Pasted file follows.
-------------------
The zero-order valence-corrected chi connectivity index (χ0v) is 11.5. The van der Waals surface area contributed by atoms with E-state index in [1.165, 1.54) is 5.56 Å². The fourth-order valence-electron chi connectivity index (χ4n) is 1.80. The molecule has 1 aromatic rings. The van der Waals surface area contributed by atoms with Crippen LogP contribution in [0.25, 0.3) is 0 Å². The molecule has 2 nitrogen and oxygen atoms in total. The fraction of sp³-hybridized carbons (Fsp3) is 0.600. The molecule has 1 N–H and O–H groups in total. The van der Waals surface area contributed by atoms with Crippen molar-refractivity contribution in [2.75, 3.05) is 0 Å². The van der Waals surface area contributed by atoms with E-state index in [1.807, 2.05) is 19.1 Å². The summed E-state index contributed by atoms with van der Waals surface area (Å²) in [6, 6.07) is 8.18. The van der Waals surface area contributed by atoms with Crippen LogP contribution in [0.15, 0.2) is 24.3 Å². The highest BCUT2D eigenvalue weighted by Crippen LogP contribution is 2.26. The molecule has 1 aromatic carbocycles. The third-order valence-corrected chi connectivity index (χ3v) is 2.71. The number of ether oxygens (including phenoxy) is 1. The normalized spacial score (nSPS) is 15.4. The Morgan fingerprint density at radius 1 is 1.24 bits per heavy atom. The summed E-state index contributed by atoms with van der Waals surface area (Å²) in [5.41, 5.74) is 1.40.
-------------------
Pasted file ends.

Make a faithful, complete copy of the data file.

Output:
The zero-order valence-corrected chi connectivity index (χ0v) is 11.5. The van der Waals surface area contributed by atoms with E-state index in [1.165, 1.54) is 5.56 Å². The fourth-order valence-electron chi connectivity index (χ4n) is 1.80. The molecule has 1 aromatic rings. The van der Waals surface area contributed by atoms with Crippen LogP contribution in [0.25, 0.3) is 0 Å². The molecule has 2 nitrogen and oxygen atoms in total. The fraction of sp³-hybridized carbons (Fsp3) is 0.600. The molecule has 1 N–H and O–H groups in total. The van der Waals surface area contributed by atoms with Crippen molar-refractivity contribution in [2.75, 3.05) is 0 Å². The van der Waals surface area contributed by atoms with E-state index in [1.807, 2.05) is 19.1 Å². The summed E-state index contributed by atoms with van der Waals surface area (Å²) in [6, 6.07) is 8.18. The van der Waals surface area contributed by atoms with Crippen LogP contribution in [0.15, 0.2) is 24.3 Å². The highest BCUT2D eigenvalue weighted by Crippen LogP contribution is 2.26. The molecule has 1 aromatic carbocycles. The third-order valence-corrected chi connectivity index (χ3v) is 2.71. The number of ether oxygens (including phenoxy) is 1. The normalized spacial score (nSPS) is 15.4. The Morgan fingerprint density at radius 1 is 1.24 bits per heavy atom. The summed E-state index contributed by atoms with van der Waals surface area (Å²) in [5.41, 5.74) is 1.40.